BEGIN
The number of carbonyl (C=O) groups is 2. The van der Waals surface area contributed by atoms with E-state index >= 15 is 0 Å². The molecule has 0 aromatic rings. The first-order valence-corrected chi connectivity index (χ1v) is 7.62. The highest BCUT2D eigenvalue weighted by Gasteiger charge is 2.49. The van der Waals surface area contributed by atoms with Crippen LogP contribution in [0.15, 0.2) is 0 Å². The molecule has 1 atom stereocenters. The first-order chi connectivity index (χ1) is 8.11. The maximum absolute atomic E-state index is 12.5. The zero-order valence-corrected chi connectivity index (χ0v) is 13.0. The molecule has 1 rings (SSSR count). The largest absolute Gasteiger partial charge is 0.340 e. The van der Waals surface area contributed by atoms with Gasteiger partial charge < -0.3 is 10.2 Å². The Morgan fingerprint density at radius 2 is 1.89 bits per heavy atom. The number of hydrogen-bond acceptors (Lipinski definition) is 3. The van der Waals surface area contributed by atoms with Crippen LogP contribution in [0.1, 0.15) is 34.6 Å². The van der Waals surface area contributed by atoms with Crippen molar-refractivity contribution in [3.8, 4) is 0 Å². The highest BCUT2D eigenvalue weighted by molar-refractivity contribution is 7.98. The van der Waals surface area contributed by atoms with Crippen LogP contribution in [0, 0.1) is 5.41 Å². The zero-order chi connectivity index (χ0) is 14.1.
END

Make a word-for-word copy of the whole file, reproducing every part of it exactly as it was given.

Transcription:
The number of carbonyl (C=O) groups is 2. The van der Waals surface area contributed by atoms with E-state index >= 15 is 0 Å². The molecule has 0 aromatic rings. The first-order valence-corrected chi connectivity index (χ1v) is 7.62. The highest BCUT2D eigenvalue weighted by Gasteiger charge is 2.49. The van der Waals surface area contributed by atoms with Crippen LogP contribution in [0.15, 0.2) is 0 Å². The molecule has 1 atom stereocenters. The first-order chi connectivity index (χ1) is 8.11. The maximum absolute atomic E-state index is 12.5. The zero-order valence-corrected chi connectivity index (χ0v) is 13.0. The molecule has 1 rings (SSSR count). The largest absolute Gasteiger partial charge is 0.340 e. The van der Waals surface area contributed by atoms with Gasteiger partial charge < -0.3 is 10.2 Å². The Morgan fingerprint density at radius 2 is 1.89 bits per heavy atom. The number of hydrogen-bond acceptors (Lipinski definition) is 3. The van der Waals surface area contributed by atoms with Crippen LogP contribution in [0.1, 0.15) is 34.6 Å². The van der Waals surface area contributed by atoms with Crippen molar-refractivity contribution in [3.8, 4) is 0 Å². The highest BCUT2D eigenvalue weighted by molar-refractivity contribution is 7.98. The van der Waals surface area contributed by atoms with Crippen LogP contribution in [0, 0.1) is 5.41 Å². The zero-order chi connectivity index (χ0) is 14.1.